Ten days ago, the UPS guy surprised me with a box that was approximately the size and heft of a large, abridged dictionary.
I was puzzled; I hadn’t ordered anything that large. I had been on my way out, netbook in my messenger bag and a bike helmet on my head. I opened the box and was further confused by a cutaway drawing of a hamster in a wheel powering what appeared to be a jet engine. (It’s been pointed out that this isn’t a hamster, but a guinea pig.)
The CR-48 (I call it the Chromebook) is a plain, black laptop. The keyboard is good, but I kept clicking the trackpad with my palms. I’ve been using it for everything that doesn’t need Microsoft Word (clients mostly send me Word files) or audio editing software (which is on my Mac). I’ll start with the bad:
- It’s light, the same weight as my smaller netbook. The rubbery surface makes it easy to carry around the house or toss into a backpack. I barely notice the weight on my back while riding a bike or walking.
- You need wi-fi to use the thing. That’s sort of the point, of course, but Google hasn’t implemented offline access yet. It’s supposed to be part of HTML 5, and I have high hopes, but what it means is that I can’t use this thing in as many places as I’d like. The CR-48 comes with 3G (i.e., cellular) net access, which I haven’t used.
- If you use a bluetooth mouse like I do, you’ll discover the trackpad has no “off” switch, resulting in accidental mouse presses while typing.
- Google Documents isn’t fast enough or full-featured enough to be a Microsoft Office replacement, or even substitute for OpenOffice.
There’s a lot about the Chromebook that’s good, some if it pretty awesome:
- The hardware is good. I have no idea how much storage is on this thing, or how fast the processor is. And I’m fine with that. (Edit: For those interested, specs are here.) What matters is that, when I go back to my aging Mac or my vintage-March-2010 netbook, the web suddenly seems slow. And that’s on computers using the same web connection. The CR-48 gives you a great web experience.
- If you can use the Chrome browser, you’ll have this thing figured out in about a minute. If you’re coming from Firefox or Internet Explorer (I won’t tell anyone, don’t worry), make that five minutes.
- The trackpad itself is nice: large and smooth. Tapping to click works well, although I haven’t quite gotten the hang of dragging.
- It’s assumed you’ll be using the computer where there’ll be wi-fi; there’s no Ethernet jack. I haven’t been able to get cloud printing to work just yet, but I haven’t had a pressing need to do so.
- Google Calendar and Gmail run well, even a little faster than they do on my other computers.
- Before the Chromebook arrived, I had been syncing Firefox on the Mac with my Windows 7 netbook. The CR-48 syncs bookmarks between both Chrome installations smoothly, so my bookmark bar looks the same on both machines. (I’d love to install Chrome on the Mac, but it doesn’t meet the minimum requirements.)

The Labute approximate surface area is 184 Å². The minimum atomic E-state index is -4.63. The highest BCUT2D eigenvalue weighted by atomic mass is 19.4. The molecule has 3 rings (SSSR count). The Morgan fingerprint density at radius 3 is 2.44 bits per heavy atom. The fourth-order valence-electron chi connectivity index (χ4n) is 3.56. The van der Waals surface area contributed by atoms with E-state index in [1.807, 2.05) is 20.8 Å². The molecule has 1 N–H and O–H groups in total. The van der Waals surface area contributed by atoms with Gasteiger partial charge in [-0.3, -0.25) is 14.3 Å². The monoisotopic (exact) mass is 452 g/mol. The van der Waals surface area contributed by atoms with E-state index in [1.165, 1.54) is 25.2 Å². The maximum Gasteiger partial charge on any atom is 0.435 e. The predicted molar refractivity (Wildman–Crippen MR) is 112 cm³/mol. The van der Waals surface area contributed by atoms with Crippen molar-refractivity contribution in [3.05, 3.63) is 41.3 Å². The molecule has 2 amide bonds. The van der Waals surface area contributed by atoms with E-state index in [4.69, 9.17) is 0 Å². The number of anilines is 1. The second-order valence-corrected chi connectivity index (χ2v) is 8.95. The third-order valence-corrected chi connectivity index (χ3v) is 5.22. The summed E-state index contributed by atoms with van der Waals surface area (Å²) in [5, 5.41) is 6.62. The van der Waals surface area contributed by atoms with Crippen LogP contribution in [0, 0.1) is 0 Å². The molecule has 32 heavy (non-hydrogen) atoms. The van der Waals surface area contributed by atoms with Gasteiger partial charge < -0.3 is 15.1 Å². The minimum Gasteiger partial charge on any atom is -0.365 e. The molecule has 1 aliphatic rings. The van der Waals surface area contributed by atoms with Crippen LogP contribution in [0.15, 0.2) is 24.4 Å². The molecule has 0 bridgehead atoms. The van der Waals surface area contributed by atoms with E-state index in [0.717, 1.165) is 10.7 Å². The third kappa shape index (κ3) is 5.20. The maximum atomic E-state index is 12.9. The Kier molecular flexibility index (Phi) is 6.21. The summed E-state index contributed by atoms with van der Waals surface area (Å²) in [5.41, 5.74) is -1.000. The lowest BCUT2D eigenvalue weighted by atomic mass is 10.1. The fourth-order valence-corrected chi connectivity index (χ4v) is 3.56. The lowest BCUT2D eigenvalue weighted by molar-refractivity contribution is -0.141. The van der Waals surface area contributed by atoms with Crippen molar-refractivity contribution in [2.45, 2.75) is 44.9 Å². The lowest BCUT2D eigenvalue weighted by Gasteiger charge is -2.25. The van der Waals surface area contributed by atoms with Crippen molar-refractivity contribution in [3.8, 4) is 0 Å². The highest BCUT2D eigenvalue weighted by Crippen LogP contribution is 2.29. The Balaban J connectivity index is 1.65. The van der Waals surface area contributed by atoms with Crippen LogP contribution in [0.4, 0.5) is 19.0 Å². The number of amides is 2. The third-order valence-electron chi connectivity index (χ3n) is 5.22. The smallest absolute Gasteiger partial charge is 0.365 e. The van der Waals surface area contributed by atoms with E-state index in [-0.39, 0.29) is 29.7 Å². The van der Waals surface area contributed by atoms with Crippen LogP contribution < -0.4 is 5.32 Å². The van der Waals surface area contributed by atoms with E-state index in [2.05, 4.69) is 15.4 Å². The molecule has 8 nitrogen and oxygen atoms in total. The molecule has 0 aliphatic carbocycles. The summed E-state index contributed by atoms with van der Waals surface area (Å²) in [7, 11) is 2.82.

- Battery life is great; I leave the charger at home more often now.
- The web runs well on Chrome, and the only crashes I’ve experienced are for Flash-heavy pages, or extremely large ones.
- Startup is fast. Waking up is even faster; open the lid, type your password, and you’re on the web in a few seconds.
- I can stream audio while browsing the web, although there are limits. I can bring the CR-48 to its knees, but it takes some doing: Streaming music from box.net while running the WordPress editor will crash it, but I think that’s more of a problem with WordPress than with the CR-48.
- Having one of these is like having a folding bike: people ask you about it, and want to try it out. (If you don’t like talking to random strangers, put this into the ‘bad” column.)
- There’s no CapsLock key. There are, instead of function keys, a row of web-specific keys like back, forward, et cetera. There are also keys for switching windows, volume, screen brightness, and fullscreen mode. Its all easy to figure out.
- You can have multiple tabs open at once. If you open a new window, it opens in a new screen; you cycle between the windows with the dedicated window-switching key, or with alt-tab (like in Windows). I like this, it allows me to, say, keep a flight-tracking window open in the background, not cluttering up whatever I have going on in my main window.
Everyone who’s used this has figured it out in a minute or two. (Google encourages you to have your friends sign into the guest account and get some quality-time with the web.) I don’t know if the internet is ready for us to use it as our computer, but the Chromebook is a good start. I suspect stuff like editing multitrack audio and video will need a machine with a big ol’ hard drive for the forseeable future.
If you browse, read email, chat, and not much else then you’d be happy with a CR-48. If you need even one application regularly, this would make a nice machine to browse the web in the living room. For the vast majority, those who use word processing and spreadsheet programs: unless your needs are simple enough for Google Documents, this isn’t for you. There’s speculation that 2011 may be the year of the cloud. Cloud computing may be the wave of the future, but the future isn’t here just yet, or at least not outside of my living room or downtown cafes with wifi.